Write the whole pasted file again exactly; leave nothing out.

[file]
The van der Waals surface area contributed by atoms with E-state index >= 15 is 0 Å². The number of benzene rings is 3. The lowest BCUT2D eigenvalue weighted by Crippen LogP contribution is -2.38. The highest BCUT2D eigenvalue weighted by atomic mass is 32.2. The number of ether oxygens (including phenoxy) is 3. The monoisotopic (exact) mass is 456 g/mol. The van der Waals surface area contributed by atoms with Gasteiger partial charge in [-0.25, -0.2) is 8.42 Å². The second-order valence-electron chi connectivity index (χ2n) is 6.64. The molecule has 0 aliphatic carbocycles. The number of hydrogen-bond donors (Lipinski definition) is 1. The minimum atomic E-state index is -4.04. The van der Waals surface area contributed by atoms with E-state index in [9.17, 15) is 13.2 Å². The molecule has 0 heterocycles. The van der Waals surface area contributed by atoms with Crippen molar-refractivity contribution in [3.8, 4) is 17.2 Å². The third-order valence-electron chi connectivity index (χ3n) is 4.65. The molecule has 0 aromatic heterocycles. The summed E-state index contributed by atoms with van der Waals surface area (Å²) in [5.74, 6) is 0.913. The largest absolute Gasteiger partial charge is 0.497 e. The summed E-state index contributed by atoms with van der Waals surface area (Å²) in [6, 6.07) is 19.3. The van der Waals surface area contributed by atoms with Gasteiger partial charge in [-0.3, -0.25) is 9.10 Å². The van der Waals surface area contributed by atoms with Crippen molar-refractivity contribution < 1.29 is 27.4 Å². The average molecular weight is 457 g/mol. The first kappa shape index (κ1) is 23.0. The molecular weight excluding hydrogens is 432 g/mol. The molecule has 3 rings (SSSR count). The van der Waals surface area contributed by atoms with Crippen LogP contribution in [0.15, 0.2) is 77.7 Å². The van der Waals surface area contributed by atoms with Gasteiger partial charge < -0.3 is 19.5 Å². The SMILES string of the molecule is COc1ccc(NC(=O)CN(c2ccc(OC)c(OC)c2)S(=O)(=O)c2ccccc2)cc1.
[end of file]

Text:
The van der Waals surface area contributed by atoms with E-state index >= 15 is 0 Å². The number of benzene rings is 3. The lowest BCUT2D eigenvalue weighted by Crippen LogP contribution is -2.38. The highest BCUT2D eigenvalue weighted by atomic mass is 32.2. The number of ether oxygens (including phenoxy) is 3. The monoisotopic (exact) mass is 456 g/mol. The van der Waals surface area contributed by atoms with Gasteiger partial charge in [-0.25, -0.2) is 8.42 Å². The second-order valence-electron chi connectivity index (χ2n) is 6.64. The molecule has 0 aliphatic carbocycles. The number of hydrogen-bond donors (Lipinski definition) is 1. The minimum atomic E-state index is -4.04. The van der Waals surface area contributed by atoms with E-state index in [9.17, 15) is 13.2 Å². The molecule has 0 heterocycles. The van der Waals surface area contributed by atoms with Crippen molar-refractivity contribution in [3.8, 4) is 17.2 Å². The third-order valence-electron chi connectivity index (χ3n) is 4.65. The molecule has 0 aromatic heterocycles. The summed E-state index contributed by atoms with van der Waals surface area (Å²) in [5.74, 6) is 0.913. The largest absolute Gasteiger partial charge is 0.497 e. The summed E-state index contributed by atoms with van der Waals surface area (Å²) in [6, 6.07) is 19.3. The van der Waals surface area contributed by atoms with Gasteiger partial charge in [-0.3, -0.25) is 9.10 Å². The van der Waals surface area contributed by atoms with Crippen molar-refractivity contribution < 1.29 is 27.4 Å². The average molecular weight is 457 g/mol. The first kappa shape index (κ1) is 23.0. The molecular weight excluding hydrogens is 432 g/mol. The molecule has 3 rings (SSSR count). The van der Waals surface area contributed by atoms with Crippen LogP contribution in [0.15, 0.2) is 77.7 Å². The van der Waals surface area contributed by atoms with Gasteiger partial charge < -0.3 is 19.5 Å². The SMILES string of the molecule is COc1ccc(NC(=O)CN(c2ccc(OC)c(OC)c2)S(=O)(=O)c2ccccc2)cc1.